Monday, October 8, 2007

MUST Welcomes You

Mbarara University of Science and Technology

The hospital is a series of small cement buildings connected by dirt paths and some covered cement paths. Most of the buildings are off-white or yellow, and the metal roof could use a paint job.
There is a front security gate (which was behind me when I took the above picture) with a 24-hour security guard. There is the intern house, where the interns all live, and where we can get lunch or dinner.

It's hard to get photos of the campus because there are people (mostly women) everywhere, sitting along the paths and outside the buildings, and I don't want to scare them by taking photos without their permission. The women are also in the grassy areas, washing clothing and hanging it on lines (I think they are the attendants of the hospitalized patients. Each patient has an "attendant" staying with them, bringing them food and caring for them, as there is not enough nursing staff to do so.)

The obstetrical unit is one building - to the right is triage, the delivery area and the antepartum area. To the right is the postpartum unit.
The gynecology unit is in the next building, connected by a covered path. It is one room with about 14 beds.

This is Eve standing under the trees. On the other side of the gate is the obstetrics building. There is laundry hanging on the fence behind her.

The operating theatre is about 50 meters from the obstetrical unit. You change your shoes as soon as you enter - you put on clogs that are left always in the theatre. Scrubs are provided, and you change in a small changing room. There are two theatres adjacent to one another. Only one surgery can proceed at a time, but one patient can be prepared while another case is finished if needed. To operate, you put on large rubber boots and a plastic apron. Gowns are cloth, and after the Caesar is done, you take off your gown and place it on the stretcher, where it becomes the sheet for the patient to lie on. The other person's gown becomes the sheet to cover the patient (and yes, they are usually covered in blood and gook).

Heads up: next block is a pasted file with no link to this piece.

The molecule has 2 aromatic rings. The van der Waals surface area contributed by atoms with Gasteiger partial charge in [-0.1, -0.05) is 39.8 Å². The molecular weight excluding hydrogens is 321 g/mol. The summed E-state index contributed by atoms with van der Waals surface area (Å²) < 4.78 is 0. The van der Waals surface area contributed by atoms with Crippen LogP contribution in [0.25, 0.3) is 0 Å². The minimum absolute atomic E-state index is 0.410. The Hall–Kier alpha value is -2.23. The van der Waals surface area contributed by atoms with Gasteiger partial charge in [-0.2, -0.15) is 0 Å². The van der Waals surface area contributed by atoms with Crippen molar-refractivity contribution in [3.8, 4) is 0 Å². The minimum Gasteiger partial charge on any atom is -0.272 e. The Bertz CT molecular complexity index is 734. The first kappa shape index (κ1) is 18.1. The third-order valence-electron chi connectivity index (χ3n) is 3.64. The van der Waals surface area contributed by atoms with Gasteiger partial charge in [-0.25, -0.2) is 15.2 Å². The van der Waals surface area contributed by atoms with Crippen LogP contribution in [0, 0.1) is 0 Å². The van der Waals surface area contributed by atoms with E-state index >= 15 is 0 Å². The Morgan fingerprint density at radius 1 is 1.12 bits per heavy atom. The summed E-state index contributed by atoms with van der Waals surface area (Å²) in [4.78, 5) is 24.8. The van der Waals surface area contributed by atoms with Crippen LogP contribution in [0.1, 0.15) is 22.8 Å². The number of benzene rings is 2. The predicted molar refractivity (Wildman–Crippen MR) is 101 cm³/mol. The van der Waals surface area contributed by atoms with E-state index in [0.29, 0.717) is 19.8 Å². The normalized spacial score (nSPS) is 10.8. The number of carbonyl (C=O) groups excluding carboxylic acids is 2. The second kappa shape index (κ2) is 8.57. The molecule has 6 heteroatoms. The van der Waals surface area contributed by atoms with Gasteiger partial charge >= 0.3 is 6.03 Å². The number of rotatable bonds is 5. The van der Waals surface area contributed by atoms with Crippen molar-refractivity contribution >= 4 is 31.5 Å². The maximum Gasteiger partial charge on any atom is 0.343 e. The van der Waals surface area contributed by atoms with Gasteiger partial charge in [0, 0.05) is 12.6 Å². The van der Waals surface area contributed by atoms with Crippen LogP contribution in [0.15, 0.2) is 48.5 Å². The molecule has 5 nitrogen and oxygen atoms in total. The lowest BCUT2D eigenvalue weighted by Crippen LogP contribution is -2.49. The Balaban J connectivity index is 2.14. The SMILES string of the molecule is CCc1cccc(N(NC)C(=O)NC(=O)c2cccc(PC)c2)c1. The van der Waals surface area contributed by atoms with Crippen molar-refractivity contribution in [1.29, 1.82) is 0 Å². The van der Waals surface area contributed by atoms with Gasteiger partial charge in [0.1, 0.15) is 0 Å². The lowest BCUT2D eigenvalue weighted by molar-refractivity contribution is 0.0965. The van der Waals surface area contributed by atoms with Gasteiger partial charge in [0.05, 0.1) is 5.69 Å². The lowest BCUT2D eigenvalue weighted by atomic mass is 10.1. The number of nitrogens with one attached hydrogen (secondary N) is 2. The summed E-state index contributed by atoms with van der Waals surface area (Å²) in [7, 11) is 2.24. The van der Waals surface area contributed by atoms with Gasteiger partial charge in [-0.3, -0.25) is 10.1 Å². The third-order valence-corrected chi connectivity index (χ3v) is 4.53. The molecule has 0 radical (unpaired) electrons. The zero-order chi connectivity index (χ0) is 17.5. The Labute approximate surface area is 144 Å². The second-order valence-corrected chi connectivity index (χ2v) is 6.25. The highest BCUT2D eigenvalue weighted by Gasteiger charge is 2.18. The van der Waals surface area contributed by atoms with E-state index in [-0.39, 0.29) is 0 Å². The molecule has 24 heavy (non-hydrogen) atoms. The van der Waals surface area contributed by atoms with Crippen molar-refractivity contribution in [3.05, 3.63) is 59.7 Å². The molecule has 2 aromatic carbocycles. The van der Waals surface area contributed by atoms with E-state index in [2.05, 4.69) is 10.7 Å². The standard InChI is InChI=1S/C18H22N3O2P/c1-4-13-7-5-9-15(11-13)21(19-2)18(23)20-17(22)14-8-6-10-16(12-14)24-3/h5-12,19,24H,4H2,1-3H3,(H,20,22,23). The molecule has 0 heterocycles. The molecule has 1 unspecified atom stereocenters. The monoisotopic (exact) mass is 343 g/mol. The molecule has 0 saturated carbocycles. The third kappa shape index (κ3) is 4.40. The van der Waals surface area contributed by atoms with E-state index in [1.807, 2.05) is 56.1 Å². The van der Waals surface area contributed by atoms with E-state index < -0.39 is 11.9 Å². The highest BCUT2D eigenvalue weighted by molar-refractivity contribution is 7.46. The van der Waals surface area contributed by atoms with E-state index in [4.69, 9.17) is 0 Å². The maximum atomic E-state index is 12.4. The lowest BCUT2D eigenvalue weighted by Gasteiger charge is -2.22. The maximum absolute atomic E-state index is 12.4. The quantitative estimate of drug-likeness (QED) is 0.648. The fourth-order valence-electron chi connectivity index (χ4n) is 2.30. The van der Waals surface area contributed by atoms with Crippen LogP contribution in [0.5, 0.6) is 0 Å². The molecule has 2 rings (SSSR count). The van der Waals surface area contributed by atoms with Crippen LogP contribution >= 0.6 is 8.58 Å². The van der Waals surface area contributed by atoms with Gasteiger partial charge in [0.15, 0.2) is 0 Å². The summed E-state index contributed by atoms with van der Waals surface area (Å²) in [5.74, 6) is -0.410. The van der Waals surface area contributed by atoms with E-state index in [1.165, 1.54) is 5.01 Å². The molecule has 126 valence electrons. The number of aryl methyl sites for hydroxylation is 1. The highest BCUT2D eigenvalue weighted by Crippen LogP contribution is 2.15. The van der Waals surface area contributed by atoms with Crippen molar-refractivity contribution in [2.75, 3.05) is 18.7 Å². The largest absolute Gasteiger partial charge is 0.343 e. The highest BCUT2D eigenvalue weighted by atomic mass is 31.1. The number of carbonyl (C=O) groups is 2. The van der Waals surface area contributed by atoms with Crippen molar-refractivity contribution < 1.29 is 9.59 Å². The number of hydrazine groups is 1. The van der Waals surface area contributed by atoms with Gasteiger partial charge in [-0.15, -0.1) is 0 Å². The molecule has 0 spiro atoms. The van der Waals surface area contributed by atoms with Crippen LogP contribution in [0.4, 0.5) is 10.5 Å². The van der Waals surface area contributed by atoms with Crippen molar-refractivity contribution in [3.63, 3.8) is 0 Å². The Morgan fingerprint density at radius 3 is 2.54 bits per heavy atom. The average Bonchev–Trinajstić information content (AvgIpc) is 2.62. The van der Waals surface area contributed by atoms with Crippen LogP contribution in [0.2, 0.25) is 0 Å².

The ICU, from what I saw, is a tiny room that looks like a storage closet. There is a cardiac monitor and a ventilator. The cardiac monitor is one that we would use as a portable monitor - to place on the bed while transporting a critical patient.

There is a nice library, with large windows, ample seating and a computer room with about 10 computers wired for internet access. Internet is slow-ish, but better than other places I've been.

This is the view from outside the library. The library would be to your right.

And there is some kind of crazy-looking bird that hangs out on the campus lawn. Two of them, actually, and one has big jowls. I wonder if they are what makes that nasal HAAA HAAA HAAAAAAA sound I hear every morning. I used to hear that in Kenya, too.

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